While the president's town hall meeting before a joint session of Congress last night was eloquent, compromising and signaled the abandonment of the public option, let's not lose focus on the reality of what this president and Congress still face. In order to create bipartisan healthcare reform, it is instructive to examine the issues that are difficult or impossible to reach a consensus on and areas where there may be common ground between the two views.
President Barack Obama's disapproval ratings were rising at an alarmingly (to Democrats) rapid pace back in July when he was very visible and very vocal in his attempts to push an unpopular healthcare reform bill down our collective throat. Most analysts thought those numbers might smooth out when Obama "disappeared" for a while during the August recess. But the approval numbers sank even further as the disapprovals kept inching upwards.
It used to be tradition in 19th century American saloons for barkeepers to give a free lunch to any patron who bought a drink.
But, of course, the lunch wasn’t free because you had to buy a drink to get it. Saloon owners knew that if they could get folks in the door with free food, they could keep them there with expensive booze.
Milton Friedman wrote a whole book called, There is No Such Thing as a Free Lunch, where he laid out, in economic terms, how expensive “free” can be.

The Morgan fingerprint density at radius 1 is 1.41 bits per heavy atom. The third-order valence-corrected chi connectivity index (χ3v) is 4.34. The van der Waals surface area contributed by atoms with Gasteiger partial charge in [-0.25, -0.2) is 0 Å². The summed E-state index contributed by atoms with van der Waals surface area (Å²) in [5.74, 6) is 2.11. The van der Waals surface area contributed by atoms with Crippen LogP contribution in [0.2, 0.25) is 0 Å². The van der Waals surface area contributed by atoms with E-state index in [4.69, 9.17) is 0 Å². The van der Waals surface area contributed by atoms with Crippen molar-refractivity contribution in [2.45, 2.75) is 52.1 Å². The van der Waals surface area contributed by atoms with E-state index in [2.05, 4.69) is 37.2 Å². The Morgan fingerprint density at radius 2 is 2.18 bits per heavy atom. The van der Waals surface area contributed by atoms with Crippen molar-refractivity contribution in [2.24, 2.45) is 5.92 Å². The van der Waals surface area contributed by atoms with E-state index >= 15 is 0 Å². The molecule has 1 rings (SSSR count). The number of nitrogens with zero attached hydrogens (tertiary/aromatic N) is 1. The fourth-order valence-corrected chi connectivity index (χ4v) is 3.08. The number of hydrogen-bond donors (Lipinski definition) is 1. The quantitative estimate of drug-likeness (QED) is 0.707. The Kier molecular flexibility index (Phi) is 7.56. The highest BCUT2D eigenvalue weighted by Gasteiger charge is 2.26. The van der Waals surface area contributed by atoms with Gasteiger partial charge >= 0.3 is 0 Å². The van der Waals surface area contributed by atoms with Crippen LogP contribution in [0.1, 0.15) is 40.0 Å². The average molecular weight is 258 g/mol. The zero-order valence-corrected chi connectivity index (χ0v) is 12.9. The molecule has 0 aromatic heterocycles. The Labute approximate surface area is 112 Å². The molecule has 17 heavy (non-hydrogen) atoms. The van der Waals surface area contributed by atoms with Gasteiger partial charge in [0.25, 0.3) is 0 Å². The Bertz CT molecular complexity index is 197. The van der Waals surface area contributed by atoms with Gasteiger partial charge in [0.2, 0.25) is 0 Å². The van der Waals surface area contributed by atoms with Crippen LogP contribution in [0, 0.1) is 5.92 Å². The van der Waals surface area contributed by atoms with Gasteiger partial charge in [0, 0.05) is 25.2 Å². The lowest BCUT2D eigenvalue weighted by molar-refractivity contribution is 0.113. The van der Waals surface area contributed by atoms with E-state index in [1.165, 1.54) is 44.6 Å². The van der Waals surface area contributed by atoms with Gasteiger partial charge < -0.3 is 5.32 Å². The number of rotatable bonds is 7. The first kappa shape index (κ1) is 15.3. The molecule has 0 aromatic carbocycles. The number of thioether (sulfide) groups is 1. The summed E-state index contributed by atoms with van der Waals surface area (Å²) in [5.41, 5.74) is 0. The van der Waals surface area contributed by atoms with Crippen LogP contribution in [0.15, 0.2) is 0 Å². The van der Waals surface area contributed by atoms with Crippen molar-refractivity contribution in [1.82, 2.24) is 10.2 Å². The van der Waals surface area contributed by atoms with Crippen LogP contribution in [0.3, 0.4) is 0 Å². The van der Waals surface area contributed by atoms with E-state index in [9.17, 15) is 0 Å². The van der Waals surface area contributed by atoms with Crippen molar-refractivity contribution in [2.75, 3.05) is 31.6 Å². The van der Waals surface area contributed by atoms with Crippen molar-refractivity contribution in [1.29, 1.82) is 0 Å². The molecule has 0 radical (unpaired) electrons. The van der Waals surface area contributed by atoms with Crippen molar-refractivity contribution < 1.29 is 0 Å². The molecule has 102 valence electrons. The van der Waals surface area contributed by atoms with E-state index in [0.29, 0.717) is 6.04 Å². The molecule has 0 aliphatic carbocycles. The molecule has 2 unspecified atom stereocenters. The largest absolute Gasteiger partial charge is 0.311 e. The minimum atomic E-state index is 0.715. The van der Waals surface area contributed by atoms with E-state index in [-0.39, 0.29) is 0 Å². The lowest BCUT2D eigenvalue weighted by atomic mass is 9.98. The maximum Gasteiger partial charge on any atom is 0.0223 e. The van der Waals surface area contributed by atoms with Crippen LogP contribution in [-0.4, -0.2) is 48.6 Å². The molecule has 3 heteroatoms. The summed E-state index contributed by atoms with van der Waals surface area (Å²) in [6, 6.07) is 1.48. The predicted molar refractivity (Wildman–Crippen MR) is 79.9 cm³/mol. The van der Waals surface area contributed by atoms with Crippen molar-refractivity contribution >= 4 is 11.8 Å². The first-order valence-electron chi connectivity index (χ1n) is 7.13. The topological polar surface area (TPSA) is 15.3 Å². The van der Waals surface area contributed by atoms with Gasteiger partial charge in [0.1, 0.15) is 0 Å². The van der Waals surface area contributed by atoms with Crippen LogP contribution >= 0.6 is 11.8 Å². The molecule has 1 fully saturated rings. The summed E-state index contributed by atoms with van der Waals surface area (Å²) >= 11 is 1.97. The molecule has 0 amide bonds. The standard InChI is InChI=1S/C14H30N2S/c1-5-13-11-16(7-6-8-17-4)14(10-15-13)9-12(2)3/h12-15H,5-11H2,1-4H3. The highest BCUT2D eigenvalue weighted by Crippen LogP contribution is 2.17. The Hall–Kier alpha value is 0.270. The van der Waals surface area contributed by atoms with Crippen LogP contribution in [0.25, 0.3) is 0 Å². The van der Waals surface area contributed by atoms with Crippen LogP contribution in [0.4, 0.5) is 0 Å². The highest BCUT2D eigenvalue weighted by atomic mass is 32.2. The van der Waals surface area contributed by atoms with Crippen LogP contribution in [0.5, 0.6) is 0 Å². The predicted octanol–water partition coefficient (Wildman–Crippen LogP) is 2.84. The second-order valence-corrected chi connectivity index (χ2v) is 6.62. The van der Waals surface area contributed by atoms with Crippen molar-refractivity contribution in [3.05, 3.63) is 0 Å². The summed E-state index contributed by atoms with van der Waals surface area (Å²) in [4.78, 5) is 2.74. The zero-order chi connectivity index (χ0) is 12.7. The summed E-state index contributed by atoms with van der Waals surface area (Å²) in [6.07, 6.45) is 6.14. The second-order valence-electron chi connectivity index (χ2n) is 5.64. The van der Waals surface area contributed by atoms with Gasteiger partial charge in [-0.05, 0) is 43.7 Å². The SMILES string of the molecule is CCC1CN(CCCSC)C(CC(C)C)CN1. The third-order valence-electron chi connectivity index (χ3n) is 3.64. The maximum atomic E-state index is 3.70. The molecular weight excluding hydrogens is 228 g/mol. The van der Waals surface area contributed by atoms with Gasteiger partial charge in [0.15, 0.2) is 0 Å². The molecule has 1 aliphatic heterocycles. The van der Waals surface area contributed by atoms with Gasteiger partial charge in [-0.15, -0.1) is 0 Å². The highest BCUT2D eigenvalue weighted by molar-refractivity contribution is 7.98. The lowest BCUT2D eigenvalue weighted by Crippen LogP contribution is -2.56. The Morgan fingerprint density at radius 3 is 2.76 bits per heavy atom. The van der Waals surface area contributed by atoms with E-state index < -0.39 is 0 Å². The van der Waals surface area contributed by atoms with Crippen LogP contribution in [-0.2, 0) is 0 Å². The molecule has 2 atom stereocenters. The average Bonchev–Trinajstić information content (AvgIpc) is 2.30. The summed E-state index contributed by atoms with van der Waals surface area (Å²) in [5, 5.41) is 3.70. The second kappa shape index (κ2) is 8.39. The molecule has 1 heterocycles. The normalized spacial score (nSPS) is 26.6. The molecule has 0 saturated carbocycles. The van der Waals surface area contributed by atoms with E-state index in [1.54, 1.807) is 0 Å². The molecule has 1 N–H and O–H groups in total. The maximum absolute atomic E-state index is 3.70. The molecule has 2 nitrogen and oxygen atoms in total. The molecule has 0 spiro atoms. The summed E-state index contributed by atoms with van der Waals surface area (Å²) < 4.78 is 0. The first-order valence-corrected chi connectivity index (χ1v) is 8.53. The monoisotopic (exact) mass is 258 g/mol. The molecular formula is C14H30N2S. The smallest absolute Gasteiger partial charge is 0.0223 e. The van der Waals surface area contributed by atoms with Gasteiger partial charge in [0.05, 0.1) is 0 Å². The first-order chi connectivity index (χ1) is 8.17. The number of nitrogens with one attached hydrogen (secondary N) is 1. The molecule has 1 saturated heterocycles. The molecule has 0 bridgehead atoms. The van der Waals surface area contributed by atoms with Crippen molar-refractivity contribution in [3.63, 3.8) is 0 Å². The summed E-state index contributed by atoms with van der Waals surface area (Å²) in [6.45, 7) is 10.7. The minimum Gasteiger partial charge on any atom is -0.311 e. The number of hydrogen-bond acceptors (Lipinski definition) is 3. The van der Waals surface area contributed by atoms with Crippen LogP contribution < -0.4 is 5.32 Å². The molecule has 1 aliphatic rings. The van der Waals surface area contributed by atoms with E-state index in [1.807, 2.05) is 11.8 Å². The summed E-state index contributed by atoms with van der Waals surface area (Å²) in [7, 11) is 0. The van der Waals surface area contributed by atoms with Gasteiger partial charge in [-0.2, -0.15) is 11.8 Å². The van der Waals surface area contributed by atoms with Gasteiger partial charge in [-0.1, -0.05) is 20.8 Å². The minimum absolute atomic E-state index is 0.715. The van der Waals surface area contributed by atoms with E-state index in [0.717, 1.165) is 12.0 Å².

At first glance, the strongest argument advanced by opponents of universal healthcare is the need to protect personal freedom.
Part of this has to do with Americans' preference for free markets. When we shop, we like to have plenty of choice, whether the commodity is breakfast cereal, automobiles or healthcare. We're afraid that, if we adopt universal healthcare, our healthcare choices will be restricted.
The left originally only cared about a single-payer plan, but after they came to the bitter conclusion that single-payer was not gonna happen, they turned to the public option as their last best chance to get real reform.
Sure, there's a chance President Obama comes out next week and wages a useless fight for the public option that won't pass the Senate, but he always seemed more of a pragmatic type to me.
But will he be specific? And will he admit the inevitable — that a public plan won't pass the U.S. Senate, not because of Republicans but because it isn't supported there by members of his own party?
Madam Speaker, Mr. Vice President,
Thank you for inviting me to address this joint session of Congress.
I hope you all had a nice August break. I know I did. I had a chance to visit some great Americans out west, my kids got a chance to see Yellowstone, I got a chance to do some fishing and get some golf in at the Vineyard.
Sad about our colleague Ted Kennedy. He was a great American, and of course, without him, I wouldn’t be standing here today.
But I am pretty refreshed from my summer vacation, and now I am ready to start working on healthcare reform.
I know some of you had a chance to talk to the American people about our plan.
Or should I say your plan.
Why I find this article fascinating is because she talks about how her father was a close friend of the Kennedys, and he sailed with Ted Kennedy all the time.
I wish I could have sailed with Ted Kennedy. I wish I could sail with anybody, but I don’t have the money. And that is why I get a kick out of this article.